Desert heat and arctic winds. Shifting political landscapes and unpredictable markets. Oil and gas will always be a tough industry, but a CMMS-backed preventive maintenance program protects profits and people. Is your company leaving opportunities untapped?
Life without preventive maintenance
In Processing Magazine, Martin Phillips suggests oil and gas has always been slow to adopt new technologies, and this means they've been slow to start preventive maintenance programs. Generally, they're often still relying on the run-to-failure model. According to Phillips:
"A high percentage of all maintenance time, cost and energy is spent on reactive activities with many companies continuing to fix equipment issues as they occur. Typically, reactive maintenance is 60 to 70 percent less efficient than planned and scheduled maintenance, and it is estimated that an emergency repair job requires three to four times more manpower, time and money than a scheduled repair."
Philips main point: Because they're not using PMs, scheduled preventive maintenance work orders, the industry is wasting a lot of energy.
PMs help you avoid serious problems
As an extreme example, he points to the complete shutdown and restart at Westlake Chemical Corporation's Calvert City complex in Kentucky, which you can read about in Oil and Gas Journal. The key takeaway is that it cost the company $40 million and affected two full financial quarters.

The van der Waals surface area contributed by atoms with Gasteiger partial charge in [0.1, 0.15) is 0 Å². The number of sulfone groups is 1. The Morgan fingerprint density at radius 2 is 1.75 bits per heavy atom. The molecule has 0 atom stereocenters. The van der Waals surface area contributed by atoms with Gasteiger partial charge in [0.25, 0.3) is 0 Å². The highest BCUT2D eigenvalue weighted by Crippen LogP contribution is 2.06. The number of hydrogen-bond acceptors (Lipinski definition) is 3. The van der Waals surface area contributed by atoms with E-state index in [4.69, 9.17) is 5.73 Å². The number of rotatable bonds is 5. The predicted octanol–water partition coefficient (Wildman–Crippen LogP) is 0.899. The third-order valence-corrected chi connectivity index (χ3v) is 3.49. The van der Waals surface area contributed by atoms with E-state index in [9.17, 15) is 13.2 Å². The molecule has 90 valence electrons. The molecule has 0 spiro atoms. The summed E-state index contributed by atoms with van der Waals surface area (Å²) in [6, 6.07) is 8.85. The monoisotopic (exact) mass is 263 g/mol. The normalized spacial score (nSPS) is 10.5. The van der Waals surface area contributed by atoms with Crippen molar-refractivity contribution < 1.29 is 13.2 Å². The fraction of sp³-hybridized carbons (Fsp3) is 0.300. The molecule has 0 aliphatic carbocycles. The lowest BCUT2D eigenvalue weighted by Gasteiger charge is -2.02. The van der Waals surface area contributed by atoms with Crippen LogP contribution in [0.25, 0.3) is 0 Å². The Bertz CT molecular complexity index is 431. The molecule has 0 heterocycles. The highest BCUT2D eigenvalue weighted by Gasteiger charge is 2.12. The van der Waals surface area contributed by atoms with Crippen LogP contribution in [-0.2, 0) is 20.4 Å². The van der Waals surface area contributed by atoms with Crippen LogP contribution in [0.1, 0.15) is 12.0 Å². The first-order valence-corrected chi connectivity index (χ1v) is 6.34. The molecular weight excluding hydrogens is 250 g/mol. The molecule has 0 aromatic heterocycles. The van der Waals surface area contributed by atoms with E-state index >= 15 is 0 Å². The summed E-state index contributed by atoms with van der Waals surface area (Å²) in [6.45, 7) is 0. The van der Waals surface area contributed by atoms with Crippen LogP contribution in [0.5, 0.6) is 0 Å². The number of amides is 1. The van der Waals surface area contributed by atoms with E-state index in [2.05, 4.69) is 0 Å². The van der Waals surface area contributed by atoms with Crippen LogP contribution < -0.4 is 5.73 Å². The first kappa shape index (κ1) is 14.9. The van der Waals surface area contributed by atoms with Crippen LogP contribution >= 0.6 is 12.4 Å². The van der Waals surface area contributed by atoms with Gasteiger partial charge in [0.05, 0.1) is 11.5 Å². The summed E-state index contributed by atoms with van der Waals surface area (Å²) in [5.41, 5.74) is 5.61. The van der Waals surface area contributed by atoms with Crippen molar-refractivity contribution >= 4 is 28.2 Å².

The cause of the shutdown? One mechanical failure. But you only need one to bring a system to its knees. According to Inspectioneering Journal:
"...equipment availability plays a vital role in running a plant in line with the expectations of top management. For all operators, a system made up of a variety of equipment must be available to carry out continued operations. Because this equipment is interlinked, shutting down one piece of equipment often affects the availability of other equipment.
PMs also help you avoid common problems
Back to the same article in Processing Magazine. Phillips offers another example of a problem, this one much more common, that preventive maintenance tackles: dropped objects.
He explains that, "Dropped objects rank among the top 10 causes of fatalities and serious injury. More than 70 percent of dropped objects in the oil and gas industry are from equipment parts or unsecured objects resulting from aging equipment on older rigs and material degradation... Routine inspections can be effective at identifying problematic areas and — with regard to an oil rig’s old age — regular preventive maintenance should be carried out."